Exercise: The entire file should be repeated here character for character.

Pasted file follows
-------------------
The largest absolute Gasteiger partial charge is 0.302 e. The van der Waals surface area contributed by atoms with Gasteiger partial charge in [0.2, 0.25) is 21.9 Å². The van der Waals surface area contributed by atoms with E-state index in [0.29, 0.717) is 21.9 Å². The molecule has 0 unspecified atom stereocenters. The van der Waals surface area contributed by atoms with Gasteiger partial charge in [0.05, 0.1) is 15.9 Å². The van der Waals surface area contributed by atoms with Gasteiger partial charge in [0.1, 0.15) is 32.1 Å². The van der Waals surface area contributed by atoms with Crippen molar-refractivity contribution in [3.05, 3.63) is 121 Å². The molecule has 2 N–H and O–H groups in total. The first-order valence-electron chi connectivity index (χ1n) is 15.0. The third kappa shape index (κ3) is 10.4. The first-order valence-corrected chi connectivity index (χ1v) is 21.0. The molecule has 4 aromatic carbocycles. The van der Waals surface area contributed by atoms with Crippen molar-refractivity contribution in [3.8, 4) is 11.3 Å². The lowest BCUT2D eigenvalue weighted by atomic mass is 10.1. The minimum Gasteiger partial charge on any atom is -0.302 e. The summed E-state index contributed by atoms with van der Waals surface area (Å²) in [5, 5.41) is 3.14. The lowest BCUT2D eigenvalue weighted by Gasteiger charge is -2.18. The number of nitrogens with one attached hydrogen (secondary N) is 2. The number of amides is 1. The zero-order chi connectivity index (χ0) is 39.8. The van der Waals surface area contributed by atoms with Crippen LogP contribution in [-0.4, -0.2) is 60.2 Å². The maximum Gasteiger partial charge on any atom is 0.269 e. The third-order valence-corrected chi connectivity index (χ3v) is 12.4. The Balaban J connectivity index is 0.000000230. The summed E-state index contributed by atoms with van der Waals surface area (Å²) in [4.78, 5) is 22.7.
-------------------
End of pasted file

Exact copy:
The largest absolute Gasteiger partial charge is 0.302 e. The van der Waals surface area contributed by atoms with Gasteiger partial charge in [0.2, 0.25) is 21.9 Å². The van der Waals surface area contributed by atoms with E-state index in [0.29, 0.717) is 21.9 Å². The molecule has 0 unspecified atom stereocenters. The van der Waals surface area contributed by atoms with Gasteiger partial charge in [0.05, 0.1) is 15.9 Å². The van der Waals surface area contributed by atoms with Gasteiger partial charge in [0.1, 0.15) is 32.1 Å². The van der Waals surface area contributed by atoms with Crippen molar-refractivity contribution in [3.05, 3.63) is 121 Å². The molecule has 2 N–H and O–H groups in total. The first-order valence-electron chi connectivity index (χ1n) is 15.0. The third kappa shape index (κ3) is 10.4. The first-order valence-corrected chi connectivity index (χ1v) is 21.0. The molecule has 4 aromatic carbocycles. The van der Waals surface area contributed by atoms with Crippen molar-refractivity contribution in [3.8, 4) is 11.3 Å². The lowest BCUT2D eigenvalue weighted by atomic mass is 10.1. The minimum Gasteiger partial charge on any atom is -0.302 e. The summed E-state index contributed by atoms with van der Waals surface area (Å²) in [5, 5.41) is 3.14. The lowest BCUT2D eigenvalue weighted by Gasteiger charge is -2.18. The number of nitrogens with one attached hydrogen (secondary N) is 2. The number of amides is 1. The zero-order chi connectivity index (χ0) is 39.8. The van der Waals surface area contributed by atoms with Crippen LogP contribution in [-0.4, -0.2) is 60.2 Å². The maximum Gasteiger partial charge on any atom is 0.269 e. The third-order valence-corrected chi connectivity index (χ3v) is 12.4. The Balaban J connectivity index is 0.000000230. The summed E-state index contributed by atoms with van der Waals surface area (Å²) in [4.78, 5) is 22.7.